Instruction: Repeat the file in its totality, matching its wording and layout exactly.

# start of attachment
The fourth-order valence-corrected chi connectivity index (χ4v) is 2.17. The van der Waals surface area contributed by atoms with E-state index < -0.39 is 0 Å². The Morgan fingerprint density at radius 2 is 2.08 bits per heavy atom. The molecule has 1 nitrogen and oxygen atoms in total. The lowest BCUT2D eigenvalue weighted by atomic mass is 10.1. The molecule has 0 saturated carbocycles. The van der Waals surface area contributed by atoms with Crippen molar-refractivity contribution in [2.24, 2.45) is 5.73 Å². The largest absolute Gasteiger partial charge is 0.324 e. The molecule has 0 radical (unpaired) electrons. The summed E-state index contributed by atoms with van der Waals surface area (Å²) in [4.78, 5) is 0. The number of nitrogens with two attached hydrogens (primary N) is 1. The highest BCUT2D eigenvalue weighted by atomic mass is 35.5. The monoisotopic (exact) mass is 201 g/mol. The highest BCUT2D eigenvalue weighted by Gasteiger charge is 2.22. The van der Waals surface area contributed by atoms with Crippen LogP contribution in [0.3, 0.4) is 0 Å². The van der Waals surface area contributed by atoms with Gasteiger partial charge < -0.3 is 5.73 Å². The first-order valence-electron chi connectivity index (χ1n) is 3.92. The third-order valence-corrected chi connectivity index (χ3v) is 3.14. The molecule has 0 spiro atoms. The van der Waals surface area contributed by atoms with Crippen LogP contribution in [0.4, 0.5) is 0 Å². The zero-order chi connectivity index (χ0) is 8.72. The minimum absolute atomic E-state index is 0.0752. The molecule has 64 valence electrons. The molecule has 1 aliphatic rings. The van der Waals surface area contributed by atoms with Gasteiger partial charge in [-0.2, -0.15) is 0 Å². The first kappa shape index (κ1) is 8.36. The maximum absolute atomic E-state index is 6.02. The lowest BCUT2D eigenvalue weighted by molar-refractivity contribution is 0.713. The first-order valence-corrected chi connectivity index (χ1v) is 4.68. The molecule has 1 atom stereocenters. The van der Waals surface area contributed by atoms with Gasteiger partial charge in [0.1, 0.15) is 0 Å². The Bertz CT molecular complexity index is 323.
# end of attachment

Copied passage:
The fourth-order valence-corrected chi connectivity index (χ4v) is 2.17. The van der Waals surface area contributed by atoms with E-state index < -0.39 is 0 Å². The Morgan fingerprint density at radius 2 is 2.08 bits per heavy atom. The molecule has 1 nitrogen and oxygen atoms in total. The lowest BCUT2D eigenvalue weighted by atomic mass is 10.1. The molecule has 0 saturated carbocycles. The van der Waals surface area contributed by atoms with Crippen molar-refractivity contribution in [2.24, 2.45) is 5.73 Å². The largest absolute Gasteiger partial charge is 0.324 e. The molecule has 0 radical (unpaired) electrons. The summed E-state index contributed by atoms with van der Waals surface area (Å²) in [4.78, 5) is 0. The number of nitrogens with two attached hydrogens (primary N) is 1. The highest BCUT2D eigenvalue weighted by atomic mass is 35.5. The monoisotopic (exact) mass is 201 g/mol. The highest BCUT2D eigenvalue weighted by Gasteiger charge is 2.22. The van der Waals surface area contributed by atoms with Crippen LogP contribution in [0.3, 0.4) is 0 Å². The van der Waals surface area contributed by atoms with Gasteiger partial charge < -0.3 is 5.73 Å². The first-order valence-electron chi connectivity index (χ1n) is 3.92. The third-order valence-corrected chi connectivity index (χ3v) is 3.14. The molecule has 0 spiro atoms. The van der Waals surface area contributed by atoms with Crippen LogP contribution in [0.4, 0.5) is 0 Å². The zero-order chi connectivity index (χ0) is 8.72. The minimum absolute atomic E-state index is 0.0752. The molecule has 64 valence electrons. The molecule has 1 aliphatic rings. The van der Waals surface area contributed by atoms with Gasteiger partial charge in [-0.2, -0.15) is 0 Å². The first kappa shape index (κ1) is 8.36. The maximum absolute atomic E-state index is 6.02. The lowest BCUT2D eigenvalue weighted by molar-refractivity contribution is 0.713. The first-order valence-corrected chi connectivity index (χ1v) is 4.68. The molecule has 1 atom stereocenters. The van der Waals surface area contributed by atoms with Gasteiger partial charge in [0.1, 0.15) is 0 Å². The Bertz CT molecular complexity index is 323.